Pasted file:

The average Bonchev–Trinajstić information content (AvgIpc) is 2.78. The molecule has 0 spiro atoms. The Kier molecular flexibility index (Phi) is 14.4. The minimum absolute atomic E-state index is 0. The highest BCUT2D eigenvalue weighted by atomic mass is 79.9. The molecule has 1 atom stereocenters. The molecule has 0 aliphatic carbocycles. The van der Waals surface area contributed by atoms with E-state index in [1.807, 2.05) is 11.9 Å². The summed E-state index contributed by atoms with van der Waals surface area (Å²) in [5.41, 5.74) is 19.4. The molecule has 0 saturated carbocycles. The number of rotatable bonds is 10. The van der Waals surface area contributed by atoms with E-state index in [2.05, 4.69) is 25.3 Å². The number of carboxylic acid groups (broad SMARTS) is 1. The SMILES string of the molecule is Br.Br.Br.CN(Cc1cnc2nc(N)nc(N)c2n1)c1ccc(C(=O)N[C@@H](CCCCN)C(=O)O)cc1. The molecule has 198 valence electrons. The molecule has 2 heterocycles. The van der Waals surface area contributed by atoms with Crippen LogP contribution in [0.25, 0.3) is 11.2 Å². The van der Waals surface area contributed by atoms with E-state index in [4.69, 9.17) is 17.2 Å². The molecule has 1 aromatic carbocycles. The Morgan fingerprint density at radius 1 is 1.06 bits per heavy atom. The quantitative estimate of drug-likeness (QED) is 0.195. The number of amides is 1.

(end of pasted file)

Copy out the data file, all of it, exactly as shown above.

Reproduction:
The average Bonchev–Trinajstić information content (AvgIpc) is 2.78. The molecule has 0 spiro atoms. The Kier molecular flexibility index (Phi) is 14.4. The minimum absolute atomic E-state index is 0. The highest BCUT2D eigenvalue weighted by atomic mass is 79.9. The molecule has 1 atom stereocenters. The molecule has 0 aliphatic carbocycles. The van der Waals surface area contributed by atoms with E-state index in [1.807, 2.05) is 11.9 Å². The summed E-state index contributed by atoms with van der Waals surface area (Å²) in [5.41, 5.74) is 19.4. The molecule has 0 saturated carbocycles. The number of rotatable bonds is 10. The van der Waals surface area contributed by atoms with E-state index in [2.05, 4.69) is 25.3 Å². The number of carboxylic acid groups (broad SMARTS) is 1. The SMILES string of the molecule is Br.Br.Br.CN(Cc1cnc2nc(N)nc(N)c2n1)c1ccc(C(=O)N[C@@H](CCCCN)C(=O)O)cc1. The molecule has 198 valence electrons. The molecule has 2 heterocycles. The van der Waals surface area contributed by atoms with Crippen LogP contribution in [0.25, 0.3) is 11.2 Å². The van der Waals surface area contributed by atoms with E-state index in [4.69, 9.17) is 17.2 Å². The molecule has 1 aromatic carbocycles. The Morgan fingerprint density at radius 1 is 1.06 bits per heavy atom. The quantitative estimate of drug-likeness (QED) is 0.195. The number of amides is 1.